Anglers, boaters and recreational water users can help reduce the risk of spreading whirling disease.

This disease is not harmful to humans or other mammals but can have significant effects on some fish populations. It can be transmitted from infected locations to other water bodies through equipment used for swimming, paddling, boating, water pumping, and fishing or through infected fish and fish parts themselves. In order of potential risk, from highest to lowest, it is the movement of fish, mud or sediment, and water that can spread whirling disease.

Please follow these best practices:

  • Never move live fish from one water body to another (this is illegal in the National Parks).
  • Use fish cleaning stations where available or put fish parts in the local solid waste system. Never move dead fish or parts between water bodies or dispose of them in your kitchen garburator.
After your day out

Clean off your equipment

  • Before leaving any waterbody, examine all your equipment, boats, trailers, clothing, boots, and buckets and remove all mud, sand and plant material.

Eliminate water from all equipment before transporting anywhere else

  • Most recreational equipment contains places that harbour water and aquatic parasites. Ensure you remove all water from every possible item before you leave the area. This includes boats, motors, boat hulls, bilges, boots, waders, and swimming floats. Once water is eliminated, cleaning and drying are required.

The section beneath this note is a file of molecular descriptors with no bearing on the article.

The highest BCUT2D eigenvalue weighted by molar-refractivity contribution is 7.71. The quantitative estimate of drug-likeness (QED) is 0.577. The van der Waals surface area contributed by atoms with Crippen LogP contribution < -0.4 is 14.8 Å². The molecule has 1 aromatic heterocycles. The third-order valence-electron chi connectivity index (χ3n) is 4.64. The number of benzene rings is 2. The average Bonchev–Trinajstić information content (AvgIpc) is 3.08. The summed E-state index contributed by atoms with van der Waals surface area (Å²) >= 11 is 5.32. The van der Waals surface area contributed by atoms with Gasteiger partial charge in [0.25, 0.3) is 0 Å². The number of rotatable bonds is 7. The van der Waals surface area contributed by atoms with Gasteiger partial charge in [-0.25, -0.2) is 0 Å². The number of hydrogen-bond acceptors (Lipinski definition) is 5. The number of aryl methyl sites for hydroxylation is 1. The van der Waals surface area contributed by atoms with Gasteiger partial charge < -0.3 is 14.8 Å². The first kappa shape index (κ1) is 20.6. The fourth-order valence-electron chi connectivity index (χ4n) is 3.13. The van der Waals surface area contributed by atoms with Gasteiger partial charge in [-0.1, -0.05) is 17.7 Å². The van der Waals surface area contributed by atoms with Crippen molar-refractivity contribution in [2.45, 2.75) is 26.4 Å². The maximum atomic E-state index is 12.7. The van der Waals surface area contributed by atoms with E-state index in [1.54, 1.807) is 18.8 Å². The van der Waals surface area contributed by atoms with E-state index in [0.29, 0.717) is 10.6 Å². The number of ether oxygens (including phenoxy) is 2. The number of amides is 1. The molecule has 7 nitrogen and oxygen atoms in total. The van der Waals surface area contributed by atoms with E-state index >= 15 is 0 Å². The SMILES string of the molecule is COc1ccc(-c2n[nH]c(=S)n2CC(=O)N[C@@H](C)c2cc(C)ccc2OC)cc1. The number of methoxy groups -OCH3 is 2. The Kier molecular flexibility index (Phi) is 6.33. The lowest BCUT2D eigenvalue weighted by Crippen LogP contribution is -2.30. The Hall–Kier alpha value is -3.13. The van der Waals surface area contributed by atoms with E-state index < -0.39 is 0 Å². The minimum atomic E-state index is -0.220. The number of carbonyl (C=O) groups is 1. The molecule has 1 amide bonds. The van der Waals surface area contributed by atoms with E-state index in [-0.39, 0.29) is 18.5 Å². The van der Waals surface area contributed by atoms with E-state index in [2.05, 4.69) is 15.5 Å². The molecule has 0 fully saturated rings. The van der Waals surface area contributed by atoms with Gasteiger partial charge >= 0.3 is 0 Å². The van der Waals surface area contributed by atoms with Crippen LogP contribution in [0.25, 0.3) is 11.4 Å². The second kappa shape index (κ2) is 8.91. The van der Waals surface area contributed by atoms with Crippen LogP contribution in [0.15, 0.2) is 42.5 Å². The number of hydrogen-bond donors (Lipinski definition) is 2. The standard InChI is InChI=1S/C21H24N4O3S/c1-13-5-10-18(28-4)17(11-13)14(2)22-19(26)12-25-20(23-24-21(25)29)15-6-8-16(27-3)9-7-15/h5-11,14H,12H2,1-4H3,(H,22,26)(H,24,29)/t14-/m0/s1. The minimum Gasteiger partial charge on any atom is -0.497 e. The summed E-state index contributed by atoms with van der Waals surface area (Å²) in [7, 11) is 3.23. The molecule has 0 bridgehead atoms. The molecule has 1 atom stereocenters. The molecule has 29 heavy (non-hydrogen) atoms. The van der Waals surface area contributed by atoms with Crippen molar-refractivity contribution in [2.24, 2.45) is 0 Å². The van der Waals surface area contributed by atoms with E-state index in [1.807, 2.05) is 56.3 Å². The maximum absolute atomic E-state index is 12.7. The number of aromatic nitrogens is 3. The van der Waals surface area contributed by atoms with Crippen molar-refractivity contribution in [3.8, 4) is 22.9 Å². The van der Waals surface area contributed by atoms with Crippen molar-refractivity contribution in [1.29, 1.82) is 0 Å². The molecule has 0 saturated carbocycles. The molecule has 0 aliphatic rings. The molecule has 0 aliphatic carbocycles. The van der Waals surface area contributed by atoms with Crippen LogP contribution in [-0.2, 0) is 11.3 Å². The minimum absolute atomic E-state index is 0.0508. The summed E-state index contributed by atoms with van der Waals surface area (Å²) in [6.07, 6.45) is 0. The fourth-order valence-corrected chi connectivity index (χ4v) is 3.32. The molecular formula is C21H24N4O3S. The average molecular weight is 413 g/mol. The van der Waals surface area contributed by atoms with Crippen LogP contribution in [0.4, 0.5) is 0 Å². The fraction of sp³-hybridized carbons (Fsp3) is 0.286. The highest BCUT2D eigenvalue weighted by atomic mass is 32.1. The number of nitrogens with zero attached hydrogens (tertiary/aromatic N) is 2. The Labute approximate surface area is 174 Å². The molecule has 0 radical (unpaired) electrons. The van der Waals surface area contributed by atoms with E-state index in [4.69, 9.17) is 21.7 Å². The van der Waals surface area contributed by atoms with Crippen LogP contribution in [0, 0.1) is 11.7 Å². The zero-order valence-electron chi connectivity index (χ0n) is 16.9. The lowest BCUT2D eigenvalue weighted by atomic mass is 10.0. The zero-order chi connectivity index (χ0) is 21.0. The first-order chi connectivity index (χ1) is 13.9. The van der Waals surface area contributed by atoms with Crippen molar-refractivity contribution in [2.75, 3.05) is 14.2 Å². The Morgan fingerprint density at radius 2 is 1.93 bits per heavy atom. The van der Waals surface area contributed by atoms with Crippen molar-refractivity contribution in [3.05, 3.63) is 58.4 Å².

Before your next outing or before moving to new waters

Clean and dry anything that came in contact with water. This may not eliminate the spore life-stage of whirling disease, but can reduce the likelihood of transferring it to another water body.

  • Use hot water (as close to 90° C as possible) to clean your equipment and let dry. If hot water is not available, spray equipment with high pressure water but not at a commercial car wash. Water used for decontamination should be not sent into storm water drains or municipal water systems.
  • It is important to dry equipment thoroughly. If possible allow for a minimum of 24 hours of drying time in sunlight when possible before entering new waters.
  • Wash dogs with warm water and brush them thoroughly.
Aquatic researchers and professional angling guides

Additional cleaning and decontamination procedures are appropriate for researchers and professional angling guides. Improved cleaning protocols for those working in various water bodies, or handling fish daily, include the use of very hot water and chemical disinfectants. Please contact the Aquatic Invasive Species Hotline, 1‑855‑336‑BOAT(2628) for additional information about any requirements associated with these types of activities.